One of the powerful features of the Visual Crossing Weather Service is the ability to query data via a Web Service or URL. This benefits not only coders but rather can be utilized to import data into most Business Intelligence Systems including Excel. When you include your data into Excel, you can refresh the data or refer to it from other Sheets to pull out specific time periods or weather variables as needed. In this document, we will show you the basic steps required in loading this data.
Before we begin, if you want to see our Weather Workbook which is a complete weather query system built into a single Excel Workbook, please take a look at our blog explaining how the Weather Workbook can be downloaded and used in our Weather Workbook for Excel article.
Let’s continue on building our own simple query here…
Building the Query
All Queries can be built using the query builder page which is shared with the weather data download page. Just visit: https://www.visualcrossing.com/weather/weather-data-services
Upon first visit you will need to register for an account. Free trials are available and it only takes an email address to sign up. If you need help signing up, please review How to Sign up With Weather Data Services.
Once you are signed in you can visit the Query Builder link from the Visual Crossing home page. If you have never run a query before you will be prompted to enter a location for your weather data:
Once on the main Query Builder page, you can build the query you want to get data for. We will choose data for all of 2021. To do this, we choose the ‘Date range’ option in the top section of the header.
Now we will pick our start and end dates:
Once completed we will immediately see the results of our query in the Data Grid Viewer. If we are happy with the results, instead of choosing to download the data we will click to view this query as “API”.
From this page we can see the Web URL Query String that we need to copy into Excel. First we have to make sure that we choose “CSV” as the output type (JSON is possible but needs import script modifications in Excel) and for this simple query we will choose to query for “Daily” data.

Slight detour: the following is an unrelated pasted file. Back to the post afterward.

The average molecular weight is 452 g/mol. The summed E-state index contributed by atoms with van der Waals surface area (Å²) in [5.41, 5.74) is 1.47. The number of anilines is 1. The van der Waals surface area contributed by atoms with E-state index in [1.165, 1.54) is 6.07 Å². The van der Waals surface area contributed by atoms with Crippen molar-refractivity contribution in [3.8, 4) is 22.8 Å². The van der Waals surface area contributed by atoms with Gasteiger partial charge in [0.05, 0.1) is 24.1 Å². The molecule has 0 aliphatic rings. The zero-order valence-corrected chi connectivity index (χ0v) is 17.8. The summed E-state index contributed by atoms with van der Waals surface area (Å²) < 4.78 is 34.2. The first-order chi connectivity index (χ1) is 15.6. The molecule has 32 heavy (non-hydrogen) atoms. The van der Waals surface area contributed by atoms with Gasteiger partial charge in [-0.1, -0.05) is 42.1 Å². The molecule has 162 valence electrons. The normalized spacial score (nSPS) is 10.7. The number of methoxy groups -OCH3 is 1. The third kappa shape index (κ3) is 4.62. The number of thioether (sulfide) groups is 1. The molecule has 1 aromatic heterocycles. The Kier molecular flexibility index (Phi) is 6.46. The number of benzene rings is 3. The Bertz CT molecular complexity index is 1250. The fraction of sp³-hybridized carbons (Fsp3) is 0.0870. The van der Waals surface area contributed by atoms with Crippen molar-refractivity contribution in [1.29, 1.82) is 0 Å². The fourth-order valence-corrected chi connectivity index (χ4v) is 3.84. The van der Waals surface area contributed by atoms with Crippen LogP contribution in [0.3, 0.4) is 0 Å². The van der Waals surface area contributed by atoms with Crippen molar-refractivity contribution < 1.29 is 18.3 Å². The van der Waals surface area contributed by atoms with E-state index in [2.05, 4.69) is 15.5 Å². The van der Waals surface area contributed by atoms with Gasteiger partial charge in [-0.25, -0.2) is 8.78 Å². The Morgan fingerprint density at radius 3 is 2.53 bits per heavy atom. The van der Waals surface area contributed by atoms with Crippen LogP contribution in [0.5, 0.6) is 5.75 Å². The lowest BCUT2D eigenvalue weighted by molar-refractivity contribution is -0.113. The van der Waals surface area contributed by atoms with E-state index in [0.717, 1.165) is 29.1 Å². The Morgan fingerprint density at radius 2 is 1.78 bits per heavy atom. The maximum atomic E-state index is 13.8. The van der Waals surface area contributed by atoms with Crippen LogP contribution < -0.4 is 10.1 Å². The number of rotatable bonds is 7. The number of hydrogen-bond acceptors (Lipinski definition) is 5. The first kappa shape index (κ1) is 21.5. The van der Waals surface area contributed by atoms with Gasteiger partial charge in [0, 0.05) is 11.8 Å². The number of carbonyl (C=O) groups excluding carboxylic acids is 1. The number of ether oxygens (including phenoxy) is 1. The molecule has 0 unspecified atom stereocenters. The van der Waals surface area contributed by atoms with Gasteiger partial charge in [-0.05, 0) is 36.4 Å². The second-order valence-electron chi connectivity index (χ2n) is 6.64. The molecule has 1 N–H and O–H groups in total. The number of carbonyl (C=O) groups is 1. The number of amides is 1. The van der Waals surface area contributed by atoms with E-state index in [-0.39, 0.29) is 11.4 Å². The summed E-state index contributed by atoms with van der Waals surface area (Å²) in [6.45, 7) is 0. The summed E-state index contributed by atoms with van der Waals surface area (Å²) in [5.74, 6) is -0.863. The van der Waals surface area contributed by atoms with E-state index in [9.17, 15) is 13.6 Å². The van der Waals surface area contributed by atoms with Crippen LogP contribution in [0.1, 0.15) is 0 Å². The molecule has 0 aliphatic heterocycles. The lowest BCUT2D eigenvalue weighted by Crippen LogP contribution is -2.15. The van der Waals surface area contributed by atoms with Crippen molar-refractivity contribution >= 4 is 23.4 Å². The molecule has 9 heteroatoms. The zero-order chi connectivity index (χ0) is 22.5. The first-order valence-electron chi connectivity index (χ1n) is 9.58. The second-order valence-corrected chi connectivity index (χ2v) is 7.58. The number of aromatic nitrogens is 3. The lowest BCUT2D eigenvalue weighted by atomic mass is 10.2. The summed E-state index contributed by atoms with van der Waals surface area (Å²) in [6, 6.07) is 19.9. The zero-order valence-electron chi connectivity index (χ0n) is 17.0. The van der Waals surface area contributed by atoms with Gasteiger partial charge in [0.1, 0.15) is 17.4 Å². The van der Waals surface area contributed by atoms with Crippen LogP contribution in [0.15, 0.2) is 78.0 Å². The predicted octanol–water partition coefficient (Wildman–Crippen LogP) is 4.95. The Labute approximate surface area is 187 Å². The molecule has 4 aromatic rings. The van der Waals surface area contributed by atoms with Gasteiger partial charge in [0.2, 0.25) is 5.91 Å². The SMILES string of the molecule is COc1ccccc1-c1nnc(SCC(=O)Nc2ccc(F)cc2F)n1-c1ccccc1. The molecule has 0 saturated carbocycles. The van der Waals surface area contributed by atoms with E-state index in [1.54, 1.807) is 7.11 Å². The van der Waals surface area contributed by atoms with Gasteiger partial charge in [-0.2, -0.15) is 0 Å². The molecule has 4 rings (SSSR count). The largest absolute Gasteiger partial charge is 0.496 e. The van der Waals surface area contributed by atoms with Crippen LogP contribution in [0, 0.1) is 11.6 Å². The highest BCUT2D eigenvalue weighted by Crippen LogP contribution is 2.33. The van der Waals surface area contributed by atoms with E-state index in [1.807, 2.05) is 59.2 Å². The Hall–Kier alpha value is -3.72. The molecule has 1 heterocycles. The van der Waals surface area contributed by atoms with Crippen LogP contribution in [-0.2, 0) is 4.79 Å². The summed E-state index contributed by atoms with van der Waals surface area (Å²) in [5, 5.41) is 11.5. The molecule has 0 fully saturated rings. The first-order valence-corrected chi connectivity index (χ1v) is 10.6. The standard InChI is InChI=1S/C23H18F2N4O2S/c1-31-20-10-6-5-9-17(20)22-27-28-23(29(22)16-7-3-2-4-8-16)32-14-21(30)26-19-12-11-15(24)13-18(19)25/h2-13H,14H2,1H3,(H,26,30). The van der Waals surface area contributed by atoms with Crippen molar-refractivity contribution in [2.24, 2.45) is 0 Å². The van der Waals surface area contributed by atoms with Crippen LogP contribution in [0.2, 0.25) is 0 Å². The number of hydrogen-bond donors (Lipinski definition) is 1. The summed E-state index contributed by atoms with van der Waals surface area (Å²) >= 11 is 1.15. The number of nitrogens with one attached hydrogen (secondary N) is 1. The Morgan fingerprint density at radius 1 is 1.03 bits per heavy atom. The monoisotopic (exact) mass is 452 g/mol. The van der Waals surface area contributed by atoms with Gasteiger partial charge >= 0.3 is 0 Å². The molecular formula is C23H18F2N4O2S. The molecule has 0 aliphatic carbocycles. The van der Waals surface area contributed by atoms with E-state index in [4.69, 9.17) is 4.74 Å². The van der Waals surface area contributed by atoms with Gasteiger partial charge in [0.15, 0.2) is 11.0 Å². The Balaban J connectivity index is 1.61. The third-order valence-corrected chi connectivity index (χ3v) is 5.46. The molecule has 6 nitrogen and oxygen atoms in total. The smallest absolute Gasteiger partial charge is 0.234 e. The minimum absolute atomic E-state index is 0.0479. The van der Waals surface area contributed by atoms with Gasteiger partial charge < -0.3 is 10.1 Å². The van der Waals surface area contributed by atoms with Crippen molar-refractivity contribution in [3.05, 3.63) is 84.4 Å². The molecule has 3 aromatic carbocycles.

Now we can simply click the “Copy” button.
You should see the above message letting the user know that the URL String is in their system copy/paste buffer.
Next we open up a new Excel Workbook and follow these steps:
First navigate to the “Data” menu in the Excel ribbon. Choose the option “From Web”, which tells Excel that it would like to create a PowerQuery loading script from a URL Query string. Paste our string from the Query Builder into the “URL” text area and click “OK”.
This will bring up a preliminary data window with our data loaded into a result table.
At this point, we can choose to do more advance ETL operations such as manipulating data or data types. You can also choose to load this table into Excel items such as Pivot Tables. For our exercise, we will simply click “Load” which will load our table of weather data into a standard Excel table in a new sheet.
The query definition is a saved object that can be refreshed any time. If you open the Query & Connections page, you can edit this query and have full access to the Power Query system to manipulate the date and parameterize the query for more dynamic operations.
For further reading, check out How to Automatically Refresh Weather Data in Microsoft Excel.
Questions or need help?
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